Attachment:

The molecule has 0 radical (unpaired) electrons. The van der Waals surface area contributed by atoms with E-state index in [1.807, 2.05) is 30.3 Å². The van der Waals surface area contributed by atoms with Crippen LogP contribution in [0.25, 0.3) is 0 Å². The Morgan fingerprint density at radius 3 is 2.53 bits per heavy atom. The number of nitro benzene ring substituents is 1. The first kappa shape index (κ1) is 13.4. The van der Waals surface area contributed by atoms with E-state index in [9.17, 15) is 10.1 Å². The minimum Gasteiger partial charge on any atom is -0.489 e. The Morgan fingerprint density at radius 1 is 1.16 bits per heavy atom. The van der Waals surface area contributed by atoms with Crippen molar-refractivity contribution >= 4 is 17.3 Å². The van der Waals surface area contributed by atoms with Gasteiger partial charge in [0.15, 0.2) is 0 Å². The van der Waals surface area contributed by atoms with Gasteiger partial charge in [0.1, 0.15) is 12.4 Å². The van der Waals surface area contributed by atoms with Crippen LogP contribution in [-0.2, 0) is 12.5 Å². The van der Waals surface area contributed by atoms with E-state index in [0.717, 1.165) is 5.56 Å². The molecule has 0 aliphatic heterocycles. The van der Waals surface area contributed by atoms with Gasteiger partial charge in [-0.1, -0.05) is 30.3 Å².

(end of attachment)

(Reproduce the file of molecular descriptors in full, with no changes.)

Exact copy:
The molecule has 0 radical (unpaired) electrons. The van der Waals surface area contributed by atoms with E-state index in [1.807, 2.05) is 30.3 Å². The van der Waals surface area contributed by atoms with Crippen LogP contribution in [0.25, 0.3) is 0 Å². The Morgan fingerprint density at radius 3 is 2.53 bits per heavy atom. The number of nitro benzene ring substituents is 1. The first kappa shape index (κ1) is 13.4. The van der Waals surface area contributed by atoms with E-state index in [9.17, 15) is 10.1 Å². The minimum Gasteiger partial charge on any atom is -0.489 e. The Morgan fingerprint density at radius 1 is 1.16 bits per heavy atom. The van der Waals surface area contributed by atoms with Crippen molar-refractivity contribution >= 4 is 17.3 Å². The van der Waals surface area contributed by atoms with Gasteiger partial charge in [0.15, 0.2) is 0 Å². The van der Waals surface area contributed by atoms with Gasteiger partial charge in [0.1, 0.15) is 12.4 Å². The van der Waals surface area contributed by atoms with Crippen LogP contribution in [-0.2, 0) is 12.5 Å². The van der Waals surface area contributed by atoms with E-state index in [0.717, 1.165) is 5.56 Å². The molecule has 0 aliphatic heterocycles. The van der Waals surface area contributed by atoms with Gasteiger partial charge in [-0.1, -0.05) is 30.3 Å².